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The GW Hatchet


The GW Hatchet

Serving the GW Community since 1904

The GW Hatchet

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Graduates march on Ellipse

Secretary of State Madeleine K. Albright gave warm wishes to the graduating class of 2000 Sunday, as a gloomy skyline and several protesters failed to hamper the spirit of the annual Commencement ceremony held on the Ellipse.

In her address, Albright challenged the graduating class to explode outward the boundaries of what is achievable on this earth.

“For each of us must choose: whether to live our lives narrowly, selfishly and complacently, or to act with courage and faith,” Albright said.

After her address Albright said she had always wanted to speak at a graduation ceremony in D.C., and that GW has special relevance to her life.

“[GW] is a place where I walk and drive through all of the time,” said Albright following her Commencement address. “It’s a wonderful University.”

President Stephen Joel Trachtenberg presented Albright with an honorary Doctor of Laws degree. He also presented honorary degrees to Sir Martin Gilbert, a historian who studied the life of Winston Churchill, Rep. John Lewis (D-Ga.) and James D. Wolfensohn, president of the World Bank Group.

Although a few attendees and several students yelled and turned their backs when Wolfensohn and Albright spoke, the ceremony continued undisturbed.

“I know that some are unhappy I was chosen and I can understand why,” Albright joked. “If I were a graduate, I would have asked for Denzel Washington or Tom Cruise.”

University officials said the protests did not disrupt the services.

“In terms of protesters, we probably had more than that for Bill Cosby,” University Marshal Jill Kasle said. “People expressed their points, but the ceremony was not disrupted.”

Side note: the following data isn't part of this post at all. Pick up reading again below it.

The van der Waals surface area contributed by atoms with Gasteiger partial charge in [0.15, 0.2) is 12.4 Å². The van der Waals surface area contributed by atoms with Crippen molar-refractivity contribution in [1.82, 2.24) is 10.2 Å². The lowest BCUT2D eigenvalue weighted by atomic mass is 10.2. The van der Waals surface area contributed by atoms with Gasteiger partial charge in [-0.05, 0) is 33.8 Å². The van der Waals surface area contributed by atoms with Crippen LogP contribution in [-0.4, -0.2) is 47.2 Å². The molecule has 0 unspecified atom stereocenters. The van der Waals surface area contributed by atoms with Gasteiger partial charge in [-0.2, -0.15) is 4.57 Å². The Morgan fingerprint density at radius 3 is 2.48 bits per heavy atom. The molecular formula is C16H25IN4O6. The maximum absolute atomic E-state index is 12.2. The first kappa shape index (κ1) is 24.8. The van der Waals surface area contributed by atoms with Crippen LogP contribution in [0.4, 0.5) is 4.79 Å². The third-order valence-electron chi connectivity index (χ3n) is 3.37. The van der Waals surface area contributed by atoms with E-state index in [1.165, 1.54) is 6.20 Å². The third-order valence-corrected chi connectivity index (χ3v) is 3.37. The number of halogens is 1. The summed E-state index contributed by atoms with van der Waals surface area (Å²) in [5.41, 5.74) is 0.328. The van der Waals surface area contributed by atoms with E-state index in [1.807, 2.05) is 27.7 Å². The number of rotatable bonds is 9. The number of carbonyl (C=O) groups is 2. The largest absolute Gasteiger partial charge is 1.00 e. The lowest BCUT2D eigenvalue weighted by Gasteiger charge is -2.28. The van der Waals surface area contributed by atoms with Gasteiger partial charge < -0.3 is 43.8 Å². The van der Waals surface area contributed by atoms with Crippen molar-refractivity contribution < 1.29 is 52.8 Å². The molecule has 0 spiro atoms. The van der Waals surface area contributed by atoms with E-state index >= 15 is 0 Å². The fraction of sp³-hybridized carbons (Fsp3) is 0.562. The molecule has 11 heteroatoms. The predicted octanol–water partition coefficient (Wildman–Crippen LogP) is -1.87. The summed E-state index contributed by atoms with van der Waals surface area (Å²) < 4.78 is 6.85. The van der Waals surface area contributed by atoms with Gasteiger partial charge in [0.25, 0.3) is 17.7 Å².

Trachtenberg said the presence of protesters did not cause problems.

“It’s the American way,” he said.

Mark Lund, the student speaker, summarized his years playing on the men’s basketball team by describing an experience he had following the team’s loss to the University of Massachusetts in the A-10 tournament earlier this year.

“To win the game is great; to play the game is greater; but to love the game is the greatest of all,” said Lund, who remembered reading the phrase from a plaque shortly before team’s loss.

Lund, who will begin GW Medical School in August, said he lived a lifelong dream by playing college basketball.

“Many things will catch your eye, but few will catch your heart,” Lund said. He encouraged graduates to pursue those things important to them.

Operatory Supervisor Nhan Ho said it took almost four days for the 22,000 chairs to be placed on the Ellipse. About 1,700 chairs in the graduate section remained unfilled at the ceremony.

“The reason for the empty seats was because the University added extra seats,” said Barbara Porter, director of University Relations.

“We normally cushion the number of seats we have,” said Porter, who added the weather may have kept some graduates from attending.

Kasle said the ceremony was virtually perfect, and the only delay, between the second and third procession, resulted because the Secret Service wanted Albright to appear in at the last minute as a security precaution.

As deans of the individual schools presented the graduates to Trachtenberg, the graduates celebrated by shooting silly string, tossing confetti and cheering loudly.

“I found it much livelier than my own university,” said Gilbert, a graduate of Oxford University, after the ceremony. “It was quite inspiring.”

-Sarah Lechner and Russ Rizzo contributed to this report.

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